Charco Azul is a bay and port just outside Puerto Armuelles, in the southwest corner of Panama near the border with Costa Rica. It lies just to the east of the Burica Peninsula, and forms part of the larger Gulf of Chiriquí.
Charco Azul translates to "blue ditch/puddle." This name comes from its steep slope off the shore, where the continental shelf is extremely thin. A few meters into the Pacific Ocean, the water is already about 200 m deep.
Because of this depth, engineers chose Charco Azul as the site of a port for use by supertankers. As the dock is only 300 feet long, many captains of these supertankers worried that they would run aground, but the water is deep enough to support the largest ones. In fact, one can see deepwater fish swimming just underneath the dock.
Since the late 1970s, Charco Azul has unloaded oil from Alaska to be shipped to the refineries of Houston and the Gulf coast of the United States. Originally it was a stopping spot for supertankers to unload and Panamax tankers to load to carry the oil across the Panama Canal. In 1982, the Trans-Panama pipeline was commissioned to transport the oil across to isthmus, with Charco Azul at the southern end. The pipeline was closed in 1996 as Alaskan oil shipments declined, but it began being used in the reverse direction in 2009 to ship crude oil to Pacific Rim refineries.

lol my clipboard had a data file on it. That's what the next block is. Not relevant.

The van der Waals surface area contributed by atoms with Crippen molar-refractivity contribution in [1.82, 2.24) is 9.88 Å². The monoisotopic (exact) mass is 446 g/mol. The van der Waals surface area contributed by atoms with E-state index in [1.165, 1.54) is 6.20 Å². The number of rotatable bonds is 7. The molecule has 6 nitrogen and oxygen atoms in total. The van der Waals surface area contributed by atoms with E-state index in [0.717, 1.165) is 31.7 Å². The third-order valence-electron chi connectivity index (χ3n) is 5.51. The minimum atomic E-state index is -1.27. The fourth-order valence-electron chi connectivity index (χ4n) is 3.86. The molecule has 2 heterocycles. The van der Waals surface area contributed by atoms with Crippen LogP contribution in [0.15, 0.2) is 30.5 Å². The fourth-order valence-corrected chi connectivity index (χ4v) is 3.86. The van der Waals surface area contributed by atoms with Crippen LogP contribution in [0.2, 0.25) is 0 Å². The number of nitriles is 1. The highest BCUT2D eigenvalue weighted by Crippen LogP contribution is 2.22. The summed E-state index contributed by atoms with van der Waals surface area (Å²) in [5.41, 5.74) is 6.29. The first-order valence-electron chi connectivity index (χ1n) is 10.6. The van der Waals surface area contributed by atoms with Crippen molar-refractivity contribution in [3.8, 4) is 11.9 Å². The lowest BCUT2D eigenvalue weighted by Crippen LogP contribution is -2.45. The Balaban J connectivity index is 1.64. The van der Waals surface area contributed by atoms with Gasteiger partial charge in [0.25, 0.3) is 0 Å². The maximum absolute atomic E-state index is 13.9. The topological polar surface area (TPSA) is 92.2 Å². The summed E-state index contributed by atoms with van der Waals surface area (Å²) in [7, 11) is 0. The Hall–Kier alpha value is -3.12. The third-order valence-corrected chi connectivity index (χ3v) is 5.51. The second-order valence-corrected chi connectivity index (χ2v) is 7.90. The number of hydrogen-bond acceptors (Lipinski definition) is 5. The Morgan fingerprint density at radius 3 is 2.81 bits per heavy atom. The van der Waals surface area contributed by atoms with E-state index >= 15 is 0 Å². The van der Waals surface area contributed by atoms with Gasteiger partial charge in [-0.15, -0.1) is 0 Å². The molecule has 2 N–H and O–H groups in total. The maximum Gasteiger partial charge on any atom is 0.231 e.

- Instituto Geográfico Nacional “Tommy Guardia”. Síntesis Geográfica. Panamá. 1998.